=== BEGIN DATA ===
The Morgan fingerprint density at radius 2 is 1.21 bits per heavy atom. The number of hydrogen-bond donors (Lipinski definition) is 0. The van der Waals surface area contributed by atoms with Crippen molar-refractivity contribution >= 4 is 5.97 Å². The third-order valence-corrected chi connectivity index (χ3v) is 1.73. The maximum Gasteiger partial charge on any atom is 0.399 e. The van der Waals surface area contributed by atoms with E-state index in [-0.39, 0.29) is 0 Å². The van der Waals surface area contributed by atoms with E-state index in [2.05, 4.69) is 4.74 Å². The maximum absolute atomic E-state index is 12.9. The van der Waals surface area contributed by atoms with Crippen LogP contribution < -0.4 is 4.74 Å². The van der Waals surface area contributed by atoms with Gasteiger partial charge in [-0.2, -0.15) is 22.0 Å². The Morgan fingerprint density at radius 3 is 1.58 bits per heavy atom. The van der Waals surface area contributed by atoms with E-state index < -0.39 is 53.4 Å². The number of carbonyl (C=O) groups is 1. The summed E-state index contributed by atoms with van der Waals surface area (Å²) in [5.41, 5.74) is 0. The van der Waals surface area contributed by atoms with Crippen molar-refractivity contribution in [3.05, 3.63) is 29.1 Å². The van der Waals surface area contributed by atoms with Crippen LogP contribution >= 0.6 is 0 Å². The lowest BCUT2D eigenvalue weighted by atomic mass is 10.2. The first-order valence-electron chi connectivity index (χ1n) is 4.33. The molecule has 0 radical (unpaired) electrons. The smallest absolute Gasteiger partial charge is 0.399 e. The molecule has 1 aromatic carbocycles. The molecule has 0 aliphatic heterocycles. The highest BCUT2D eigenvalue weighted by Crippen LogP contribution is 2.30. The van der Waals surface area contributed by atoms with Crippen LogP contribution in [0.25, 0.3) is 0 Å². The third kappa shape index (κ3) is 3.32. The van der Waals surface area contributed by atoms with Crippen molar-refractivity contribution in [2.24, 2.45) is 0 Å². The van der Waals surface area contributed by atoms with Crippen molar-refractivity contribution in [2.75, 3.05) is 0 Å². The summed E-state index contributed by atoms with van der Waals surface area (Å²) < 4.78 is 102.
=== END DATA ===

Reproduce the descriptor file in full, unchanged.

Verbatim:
The Morgan fingerprint density at radius 2 is 1.21 bits per heavy atom. The number of hydrogen-bond donors (Lipinski definition) is 0. The van der Waals surface area contributed by atoms with Crippen molar-refractivity contribution >= 4 is 5.97 Å². The third-order valence-corrected chi connectivity index (χ3v) is 1.73. The maximum Gasteiger partial charge on any atom is 0.399 e. The van der Waals surface area contributed by atoms with E-state index in [-0.39, 0.29) is 0 Å². The van der Waals surface area contributed by atoms with E-state index in [2.05, 4.69) is 4.74 Å². The maximum absolute atomic E-state index is 12.9. The van der Waals surface area contributed by atoms with Crippen LogP contribution < -0.4 is 4.74 Å². The van der Waals surface area contributed by atoms with Gasteiger partial charge in [-0.2, -0.15) is 22.0 Å². The Morgan fingerprint density at radius 3 is 1.58 bits per heavy atom. The van der Waals surface area contributed by atoms with E-state index < -0.39 is 53.4 Å². The number of carbonyl (C=O) groups is 1. The summed E-state index contributed by atoms with van der Waals surface area (Å²) in [5.41, 5.74) is 0. The van der Waals surface area contributed by atoms with Crippen molar-refractivity contribution in [3.05, 3.63) is 29.1 Å². The van der Waals surface area contributed by atoms with Crippen LogP contribution >= 0.6 is 0 Å². The lowest BCUT2D eigenvalue weighted by atomic mass is 10.2. The first-order valence-electron chi connectivity index (χ1n) is 4.33. The molecule has 0 radical (unpaired) electrons. The smallest absolute Gasteiger partial charge is 0.399 e. The molecule has 1 aromatic carbocycles. The molecule has 0 aliphatic heterocycles. The highest BCUT2D eigenvalue weighted by Crippen LogP contribution is 2.30. The van der Waals surface area contributed by atoms with Crippen LogP contribution in [0.25, 0.3) is 0 Å². The third kappa shape index (κ3) is 3.32. The van der Waals surface area contributed by atoms with Crippen molar-refractivity contribution in [2.24, 2.45) is 0 Å². The van der Waals surface area contributed by atoms with Crippen molar-refractivity contribution in [2.75, 3.05) is 0 Å². The summed E-state index contributed by atoms with van der Waals surface area (Å²) < 4.78 is 102.